Saturday, November 6th  –  9:00 – 10:00 am Central Time

Synopsis:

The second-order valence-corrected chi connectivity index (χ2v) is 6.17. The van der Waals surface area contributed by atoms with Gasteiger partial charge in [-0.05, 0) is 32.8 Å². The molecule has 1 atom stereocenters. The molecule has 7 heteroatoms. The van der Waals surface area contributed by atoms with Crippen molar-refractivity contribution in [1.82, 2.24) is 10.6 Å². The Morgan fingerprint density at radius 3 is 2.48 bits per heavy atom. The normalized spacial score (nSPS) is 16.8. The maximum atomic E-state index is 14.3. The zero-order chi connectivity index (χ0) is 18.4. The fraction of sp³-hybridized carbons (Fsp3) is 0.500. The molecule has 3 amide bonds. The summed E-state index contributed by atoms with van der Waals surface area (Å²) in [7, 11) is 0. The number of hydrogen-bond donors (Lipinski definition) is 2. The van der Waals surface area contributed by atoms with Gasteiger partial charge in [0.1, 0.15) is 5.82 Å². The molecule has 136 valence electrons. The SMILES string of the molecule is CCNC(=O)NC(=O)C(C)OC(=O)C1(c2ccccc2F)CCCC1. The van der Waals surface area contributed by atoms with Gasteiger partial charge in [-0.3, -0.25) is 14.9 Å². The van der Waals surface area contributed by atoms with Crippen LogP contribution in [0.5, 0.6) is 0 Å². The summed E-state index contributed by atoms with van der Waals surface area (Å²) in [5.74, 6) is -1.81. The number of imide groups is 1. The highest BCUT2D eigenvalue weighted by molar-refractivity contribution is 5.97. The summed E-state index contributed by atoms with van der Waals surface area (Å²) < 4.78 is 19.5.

The PennVet Shelter Mammary Tumor Program was founded to save homeless dogs with mammary tumors while at the same time advance clinical and translational research on breast cancer. Our studies have enabled us to 1) develop a more accurate and personalized prognostication system for dogs with mammary tumors, 2) undertake a comparative analysis of the molecular changes associated with breast carcinogenesis in canines and humans, and 3) evaluate changes in the tumor microenvironment (TME) associated with malignant transformation and poor outcomes. Understanding the global and diverse effect of estrogen has become a central theme in this work; it influences the biological behavior of the tumors due to its carcinogenic and anticarcinogenic effects, as well as modulating the TME. Recently, we have shown that high serum estrogen levels are associated with formation of a tumor-restrictive tumor stroma. This finding complements our previous work that identified both tumor-restrictive and -permissive collagen signatures that regulate biochemical, biophysical and biomechanical signaling in the tumor microenvironment. Collectively, this collaborative program aims to improve the clinical care of both canine and human breast cancer patients by unraveling the complex and dynamic relationship between tumor, tumor microenvironment and hormonal factors.